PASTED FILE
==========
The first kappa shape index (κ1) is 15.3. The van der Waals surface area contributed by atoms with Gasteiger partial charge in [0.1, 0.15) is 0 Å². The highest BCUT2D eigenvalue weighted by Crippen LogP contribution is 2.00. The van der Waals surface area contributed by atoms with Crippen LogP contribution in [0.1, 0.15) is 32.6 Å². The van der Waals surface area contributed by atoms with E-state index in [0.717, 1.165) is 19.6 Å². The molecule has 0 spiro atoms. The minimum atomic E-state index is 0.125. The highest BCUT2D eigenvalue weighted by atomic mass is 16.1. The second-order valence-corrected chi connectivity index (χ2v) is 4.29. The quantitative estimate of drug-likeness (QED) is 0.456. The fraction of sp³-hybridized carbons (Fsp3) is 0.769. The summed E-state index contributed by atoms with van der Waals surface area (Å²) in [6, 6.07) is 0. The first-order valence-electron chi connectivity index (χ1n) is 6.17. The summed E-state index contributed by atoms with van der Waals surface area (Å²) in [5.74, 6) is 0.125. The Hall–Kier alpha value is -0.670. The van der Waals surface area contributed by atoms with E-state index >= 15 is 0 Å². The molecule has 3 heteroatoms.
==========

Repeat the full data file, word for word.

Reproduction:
The first kappa shape index (κ1) is 15.3. The van der Waals surface area contributed by atoms with Gasteiger partial charge in [0.1, 0.15) is 0 Å². The highest BCUT2D eigenvalue weighted by Crippen LogP contribution is 2.00. The van der Waals surface area contributed by atoms with Crippen LogP contribution in [0.1, 0.15) is 32.6 Å². The van der Waals surface area contributed by atoms with E-state index in [0.717, 1.165) is 19.6 Å². The molecule has 0 spiro atoms. The minimum atomic E-state index is 0.125. The highest BCUT2D eigenvalue weighted by atomic mass is 16.1. The second-order valence-corrected chi connectivity index (χ2v) is 4.29. The quantitative estimate of drug-likeness (QED) is 0.456. The fraction of sp³-hybridized carbons (Fsp3) is 0.769. The summed E-state index contributed by atoms with van der Waals surface area (Å²) in [6, 6.07) is 0. The first-order valence-electron chi connectivity index (χ1n) is 6.17. The summed E-state index contributed by atoms with van der Waals surface area (Å²) in [5.74, 6) is 0.125. The Hall–Kier alpha value is -0.670. The van der Waals surface area contributed by atoms with E-state index >= 15 is 0 Å². The molecule has 3 heteroatoms.